Love & Friendship. A delightful Jane Austen adaptation.
I know there’s a lot I have yet to see (I do have tickets to Rogue One!), but of the things I watched this past year, the above stand out.
The Crown. I was sucked right into this drama about the start of Elizabeth II’s reign and can’t wait for more.
Westworld. I resisted, and do continue to resist on some levels, but I can’t deny that this is a well-written, well-acted, well-produced program. (I feel similarly about Game of Thrones and The Leftovers. Must be an HBO drama thing.)
Dirk Gently’s Holistic Detective Agency. Everything Doctor Who should be, used to be, and no longer is. In short, a whole lot of absurd fun.
Documentary Now! Fun, though the second season was not as good as the first IMHO.
Last Week Tonight with John Oliver. Probably the single thing I most look forward to each week. (And now on break. *sob*)
I also watch Brooklyn Nine-Nine and am just dabbling in Superstore. Started Designated Survivor and AHS: Roanoke and Timeless and need to get back to those… Television is getting harder to keep up with because there is so much and it’s all dumped in one go instead of airing weekly. But hey, even the weekly stuff piles up on my DVR, sort of like all the books I mean to read that pile up on my nightstand or in my Kindle. The above, then, are just shows that definitely had me hooked over the year.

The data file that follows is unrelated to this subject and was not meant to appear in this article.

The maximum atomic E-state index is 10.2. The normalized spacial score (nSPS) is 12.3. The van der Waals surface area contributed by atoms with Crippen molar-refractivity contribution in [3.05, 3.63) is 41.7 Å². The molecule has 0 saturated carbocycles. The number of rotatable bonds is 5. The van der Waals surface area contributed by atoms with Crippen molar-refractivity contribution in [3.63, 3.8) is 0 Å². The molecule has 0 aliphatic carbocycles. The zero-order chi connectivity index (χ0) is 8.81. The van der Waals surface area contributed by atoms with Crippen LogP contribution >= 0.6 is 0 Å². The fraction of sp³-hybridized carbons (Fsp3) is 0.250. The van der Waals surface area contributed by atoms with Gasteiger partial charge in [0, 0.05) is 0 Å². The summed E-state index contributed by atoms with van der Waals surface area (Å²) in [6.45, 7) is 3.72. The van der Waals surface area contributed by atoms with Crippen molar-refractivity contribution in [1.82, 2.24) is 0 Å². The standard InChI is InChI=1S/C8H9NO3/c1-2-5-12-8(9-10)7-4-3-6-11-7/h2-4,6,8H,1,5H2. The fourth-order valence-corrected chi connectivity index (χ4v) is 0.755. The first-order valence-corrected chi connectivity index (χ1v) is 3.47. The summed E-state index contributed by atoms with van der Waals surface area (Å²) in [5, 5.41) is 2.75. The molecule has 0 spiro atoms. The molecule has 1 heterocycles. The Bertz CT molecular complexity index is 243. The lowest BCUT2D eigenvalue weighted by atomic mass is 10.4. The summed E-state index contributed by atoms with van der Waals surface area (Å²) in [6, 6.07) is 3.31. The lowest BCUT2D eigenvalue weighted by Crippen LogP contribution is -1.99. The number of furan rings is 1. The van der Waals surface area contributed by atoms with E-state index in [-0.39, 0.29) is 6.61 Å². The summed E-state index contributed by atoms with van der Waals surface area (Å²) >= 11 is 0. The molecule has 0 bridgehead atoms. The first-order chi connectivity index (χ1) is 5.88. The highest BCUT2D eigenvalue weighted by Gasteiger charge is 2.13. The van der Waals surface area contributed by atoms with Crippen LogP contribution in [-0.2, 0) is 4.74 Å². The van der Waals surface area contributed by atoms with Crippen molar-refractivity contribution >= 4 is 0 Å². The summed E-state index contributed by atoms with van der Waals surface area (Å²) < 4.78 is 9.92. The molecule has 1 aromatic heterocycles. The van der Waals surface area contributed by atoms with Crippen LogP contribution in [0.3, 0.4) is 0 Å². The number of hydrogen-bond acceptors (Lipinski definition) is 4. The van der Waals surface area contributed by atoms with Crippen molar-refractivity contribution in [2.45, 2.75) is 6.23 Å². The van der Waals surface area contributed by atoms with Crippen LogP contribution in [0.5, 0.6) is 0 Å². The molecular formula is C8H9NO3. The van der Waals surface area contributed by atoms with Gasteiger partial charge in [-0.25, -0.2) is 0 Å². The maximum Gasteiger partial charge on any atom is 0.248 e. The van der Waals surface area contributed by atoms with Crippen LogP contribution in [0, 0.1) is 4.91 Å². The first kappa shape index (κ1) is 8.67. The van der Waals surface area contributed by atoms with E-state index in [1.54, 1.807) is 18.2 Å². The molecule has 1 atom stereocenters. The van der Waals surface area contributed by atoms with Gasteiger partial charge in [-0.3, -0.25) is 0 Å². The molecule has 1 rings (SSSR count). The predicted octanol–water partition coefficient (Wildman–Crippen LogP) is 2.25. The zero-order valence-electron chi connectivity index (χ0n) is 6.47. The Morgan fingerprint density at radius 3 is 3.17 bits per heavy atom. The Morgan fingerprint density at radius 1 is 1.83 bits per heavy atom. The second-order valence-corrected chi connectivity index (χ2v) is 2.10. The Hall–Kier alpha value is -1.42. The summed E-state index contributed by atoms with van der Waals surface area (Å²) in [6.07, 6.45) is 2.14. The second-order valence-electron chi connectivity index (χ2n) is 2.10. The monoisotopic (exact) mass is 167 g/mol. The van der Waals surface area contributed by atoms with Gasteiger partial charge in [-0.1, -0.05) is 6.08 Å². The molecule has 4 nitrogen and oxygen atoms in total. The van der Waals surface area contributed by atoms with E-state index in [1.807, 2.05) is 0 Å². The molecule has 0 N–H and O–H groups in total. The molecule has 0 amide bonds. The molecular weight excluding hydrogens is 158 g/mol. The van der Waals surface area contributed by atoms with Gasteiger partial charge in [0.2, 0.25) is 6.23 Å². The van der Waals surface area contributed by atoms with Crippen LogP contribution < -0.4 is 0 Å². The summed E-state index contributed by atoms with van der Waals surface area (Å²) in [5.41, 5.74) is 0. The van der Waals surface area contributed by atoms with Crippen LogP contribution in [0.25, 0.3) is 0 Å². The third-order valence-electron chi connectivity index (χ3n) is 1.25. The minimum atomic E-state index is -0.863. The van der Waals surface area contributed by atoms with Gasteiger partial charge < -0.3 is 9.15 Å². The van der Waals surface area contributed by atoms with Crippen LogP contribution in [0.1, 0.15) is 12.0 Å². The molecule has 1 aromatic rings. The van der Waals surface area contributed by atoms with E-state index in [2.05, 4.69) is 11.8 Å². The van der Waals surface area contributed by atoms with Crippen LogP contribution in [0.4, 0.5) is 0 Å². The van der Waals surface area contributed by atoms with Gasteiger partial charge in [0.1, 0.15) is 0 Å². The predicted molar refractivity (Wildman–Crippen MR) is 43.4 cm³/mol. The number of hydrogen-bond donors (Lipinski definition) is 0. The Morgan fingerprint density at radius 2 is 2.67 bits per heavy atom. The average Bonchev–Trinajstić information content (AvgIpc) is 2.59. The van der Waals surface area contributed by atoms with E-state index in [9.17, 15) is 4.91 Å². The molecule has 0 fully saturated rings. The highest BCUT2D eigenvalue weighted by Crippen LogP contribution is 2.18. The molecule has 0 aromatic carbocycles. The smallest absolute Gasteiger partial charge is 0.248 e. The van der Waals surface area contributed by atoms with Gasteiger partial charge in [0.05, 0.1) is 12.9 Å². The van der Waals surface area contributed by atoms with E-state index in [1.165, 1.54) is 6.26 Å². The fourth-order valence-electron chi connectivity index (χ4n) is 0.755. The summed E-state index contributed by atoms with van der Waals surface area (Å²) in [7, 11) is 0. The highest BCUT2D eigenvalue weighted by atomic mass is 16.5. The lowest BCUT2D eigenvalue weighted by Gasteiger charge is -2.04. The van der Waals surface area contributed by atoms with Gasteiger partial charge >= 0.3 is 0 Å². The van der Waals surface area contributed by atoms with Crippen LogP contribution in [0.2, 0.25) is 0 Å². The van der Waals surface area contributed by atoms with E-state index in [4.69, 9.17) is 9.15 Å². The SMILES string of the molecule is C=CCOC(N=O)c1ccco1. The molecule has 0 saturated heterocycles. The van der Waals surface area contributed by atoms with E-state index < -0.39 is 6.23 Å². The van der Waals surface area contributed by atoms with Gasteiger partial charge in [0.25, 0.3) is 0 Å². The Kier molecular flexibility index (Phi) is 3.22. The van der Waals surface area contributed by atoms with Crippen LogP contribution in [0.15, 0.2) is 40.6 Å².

So what about you? Any favorites this past year? Recommendations? Anything to look forward to in 2017? Let me know in the comments!
Yes, I know the year is not over, but it’s close, right? Anyway, this post is about one particular aspect of 2016 that I only just noticed thanks to Angelorum’s review prompts. Namely that in 2016, I swapped a lot of old groups of people for new ones.
For example, we left our old place of worship after four years because we didn’t really feel very connected to the group of people there. No one was mean or anything, it just wasn’t the right fit. And then we found a great new group that we actually really like.
A similar experience happened with my writing group. It sort of imploded a bit, and I wasn’t feeling as though I was getting the support I needed. It got messy. But after taking a break, I ventured out and found a new writing group I really enjoy.
The lesson here, I think, is that sometimes you have to let go of what you have in order to find something better. That can be hard because we tend to want to stay with who and what we know, even when sometimes those aren’t the best things for us. We’ll stick with where we’re not getting what we want or need simply because it’s familiar and that makes us comfortable. Except we’re not really comfortable or even happy. We’re just too scared to let go and start over.